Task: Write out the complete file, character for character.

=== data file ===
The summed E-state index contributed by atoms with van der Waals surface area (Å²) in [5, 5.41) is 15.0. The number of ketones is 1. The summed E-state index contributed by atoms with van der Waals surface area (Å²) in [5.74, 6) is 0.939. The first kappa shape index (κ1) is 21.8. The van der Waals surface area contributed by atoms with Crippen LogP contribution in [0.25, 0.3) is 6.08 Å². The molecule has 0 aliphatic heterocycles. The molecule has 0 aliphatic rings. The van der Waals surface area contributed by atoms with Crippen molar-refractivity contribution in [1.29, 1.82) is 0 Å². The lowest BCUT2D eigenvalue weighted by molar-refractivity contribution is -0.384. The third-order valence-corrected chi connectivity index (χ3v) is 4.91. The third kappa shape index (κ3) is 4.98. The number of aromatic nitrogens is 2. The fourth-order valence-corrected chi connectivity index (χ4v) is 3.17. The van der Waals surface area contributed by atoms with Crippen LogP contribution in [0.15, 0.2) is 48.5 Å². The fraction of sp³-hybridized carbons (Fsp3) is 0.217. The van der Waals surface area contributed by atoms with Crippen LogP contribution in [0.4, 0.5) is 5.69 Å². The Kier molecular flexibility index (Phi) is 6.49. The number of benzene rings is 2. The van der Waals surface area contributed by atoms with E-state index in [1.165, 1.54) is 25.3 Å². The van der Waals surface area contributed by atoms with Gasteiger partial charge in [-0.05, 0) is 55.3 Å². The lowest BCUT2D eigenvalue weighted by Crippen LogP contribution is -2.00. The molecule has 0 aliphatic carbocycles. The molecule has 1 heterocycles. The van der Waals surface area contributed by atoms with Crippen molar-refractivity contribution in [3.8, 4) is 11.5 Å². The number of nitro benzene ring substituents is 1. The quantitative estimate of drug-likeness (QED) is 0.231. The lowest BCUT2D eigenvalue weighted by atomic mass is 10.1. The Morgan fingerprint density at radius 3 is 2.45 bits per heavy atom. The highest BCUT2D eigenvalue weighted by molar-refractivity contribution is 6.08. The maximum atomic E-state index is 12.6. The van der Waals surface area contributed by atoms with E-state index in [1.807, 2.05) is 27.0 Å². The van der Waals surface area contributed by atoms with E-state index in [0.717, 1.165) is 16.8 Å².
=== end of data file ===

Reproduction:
The summed E-state index contributed by atoms with van der Waals surface area (Å²) in [5, 5.41) is 15.0. The number of ketones is 1. The summed E-state index contributed by atoms with van der Waals surface area (Å²) in [5.74, 6) is 0.939. The first kappa shape index (κ1) is 21.8. The van der Waals surface area contributed by atoms with Crippen LogP contribution in [0.25, 0.3) is 6.08 Å². The molecule has 0 aliphatic heterocycles. The molecule has 0 aliphatic rings. The van der Waals surface area contributed by atoms with Crippen molar-refractivity contribution in [1.29, 1.82) is 0 Å². The lowest BCUT2D eigenvalue weighted by molar-refractivity contribution is -0.384. The third-order valence-corrected chi connectivity index (χ3v) is 4.91. The third kappa shape index (κ3) is 4.98. The number of aromatic nitrogens is 2. The fourth-order valence-corrected chi connectivity index (χ4v) is 3.17. The van der Waals surface area contributed by atoms with Crippen LogP contribution in [0.15, 0.2) is 48.5 Å². The fraction of sp³-hybridized carbons (Fsp3) is 0.217. The van der Waals surface area contributed by atoms with Crippen LogP contribution in [0.4, 0.5) is 5.69 Å². The Kier molecular flexibility index (Phi) is 6.49. The number of benzene rings is 2. The van der Waals surface area contributed by atoms with E-state index in [1.165, 1.54) is 25.3 Å². The van der Waals surface area contributed by atoms with Gasteiger partial charge in [-0.05, 0) is 55.3 Å². The lowest BCUT2D eigenvalue weighted by Crippen LogP contribution is -2.00. The molecule has 0 aliphatic carbocycles. The molecule has 1 heterocycles. The van der Waals surface area contributed by atoms with Crippen molar-refractivity contribution in [3.8, 4) is 11.5 Å². The number of nitro benzene ring substituents is 1. The quantitative estimate of drug-likeness (QED) is 0.231. The lowest BCUT2D eigenvalue weighted by atomic mass is 10.1. The Morgan fingerprint density at radius 3 is 2.45 bits per heavy atom. The highest BCUT2D eigenvalue weighted by molar-refractivity contribution is 6.08. The maximum atomic E-state index is 12.6. The van der Waals surface area contributed by atoms with E-state index in [1.807, 2.05) is 27.0 Å². The van der Waals surface area contributed by atoms with E-state index in [0.717, 1.165) is 16.8 Å².